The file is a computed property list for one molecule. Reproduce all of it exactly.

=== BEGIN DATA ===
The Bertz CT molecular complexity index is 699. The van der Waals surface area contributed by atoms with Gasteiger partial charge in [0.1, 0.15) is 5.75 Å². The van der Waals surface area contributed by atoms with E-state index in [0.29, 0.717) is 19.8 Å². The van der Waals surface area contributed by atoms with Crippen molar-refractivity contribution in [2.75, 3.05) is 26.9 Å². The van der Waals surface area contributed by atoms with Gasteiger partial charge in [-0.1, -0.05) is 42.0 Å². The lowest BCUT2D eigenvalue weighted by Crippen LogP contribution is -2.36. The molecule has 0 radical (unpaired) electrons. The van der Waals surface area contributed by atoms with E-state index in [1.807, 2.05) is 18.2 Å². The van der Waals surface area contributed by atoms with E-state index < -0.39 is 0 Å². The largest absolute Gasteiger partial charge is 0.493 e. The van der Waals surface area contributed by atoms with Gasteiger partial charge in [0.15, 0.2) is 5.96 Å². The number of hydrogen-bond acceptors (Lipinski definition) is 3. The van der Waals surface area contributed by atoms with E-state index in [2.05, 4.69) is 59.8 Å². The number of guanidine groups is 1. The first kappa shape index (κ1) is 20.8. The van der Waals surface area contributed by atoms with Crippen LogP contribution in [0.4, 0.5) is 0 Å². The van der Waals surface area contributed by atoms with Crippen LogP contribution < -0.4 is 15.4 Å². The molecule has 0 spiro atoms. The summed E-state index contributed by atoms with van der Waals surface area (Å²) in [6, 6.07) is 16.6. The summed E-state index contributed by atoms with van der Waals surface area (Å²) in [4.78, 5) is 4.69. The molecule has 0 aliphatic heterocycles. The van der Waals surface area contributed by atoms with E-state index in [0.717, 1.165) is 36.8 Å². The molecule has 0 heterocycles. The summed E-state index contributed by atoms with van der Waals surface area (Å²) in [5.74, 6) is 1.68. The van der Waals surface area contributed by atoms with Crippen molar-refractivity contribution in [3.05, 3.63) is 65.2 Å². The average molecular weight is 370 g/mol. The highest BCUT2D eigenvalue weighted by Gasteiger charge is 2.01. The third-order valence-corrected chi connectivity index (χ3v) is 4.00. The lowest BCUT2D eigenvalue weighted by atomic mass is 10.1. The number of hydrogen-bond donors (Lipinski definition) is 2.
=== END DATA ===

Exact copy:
The Bertz CT molecular complexity index is 699. The van der Waals surface area contributed by atoms with Gasteiger partial charge in [0.1, 0.15) is 5.75 Å². The van der Waals surface area contributed by atoms with E-state index in [0.29, 0.717) is 19.8 Å². The van der Waals surface area contributed by atoms with Crippen molar-refractivity contribution in [2.75, 3.05) is 26.9 Å². The van der Waals surface area contributed by atoms with Gasteiger partial charge in [-0.1, -0.05) is 42.0 Å². The lowest BCUT2D eigenvalue weighted by Crippen LogP contribution is -2.36. The molecule has 0 radical (unpaired) electrons. The van der Waals surface area contributed by atoms with E-state index in [1.807, 2.05) is 18.2 Å². The van der Waals surface area contributed by atoms with E-state index < -0.39 is 0 Å². The largest absolute Gasteiger partial charge is 0.493 e. The van der Waals surface area contributed by atoms with Gasteiger partial charge in [0.15, 0.2) is 5.96 Å². The number of hydrogen-bond acceptors (Lipinski definition) is 3. The van der Waals surface area contributed by atoms with E-state index in [2.05, 4.69) is 59.8 Å². The number of guanidine groups is 1. The first kappa shape index (κ1) is 20.8. The van der Waals surface area contributed by atoms with Crippen LogP contribution in [0.4, 0.5) is 0 Å². The van der Waals surface area contributed by atoms with Crippen LogP contribution < -0.4 is 15.4 Å². The molecule has 0 spiro atoms. The summed E-state index contributed by atoms with van der Waals surface area (Å²) in [6, 6.07) is 16.6. The summed E-state index contributed by atoms with van der Waals surface area (Å²) in [4.78, 5) is 4.69. The molecule has 0 aliphatic heterocycles. The van der Waals surface area contributed by atoms with E-state index in [0.717, 1.165) is 36.8 Å². The molecule has 0 heterocycles. The summed E-state index contributed by atoms with van der Waals surface area (Å²) in [5.74, 6) is 1.68. The van der Waals surface area contributed by atoms with Crippen molar-refractivity contribution in [3.05, 3.63) is 65.2 Å². The average molecular weight is 370 g/mol. The highest BCUT2D eigenvalue weighted by Gasteiger charge is 2.01. The third-order valence-corrected chi connectivity index (χ3v) is 4.00. The lowest BCUT2D eigenvalue weighted by atomic mass is 10.1. The number of hydrogen-bond donors (Lipinski definition) is 2.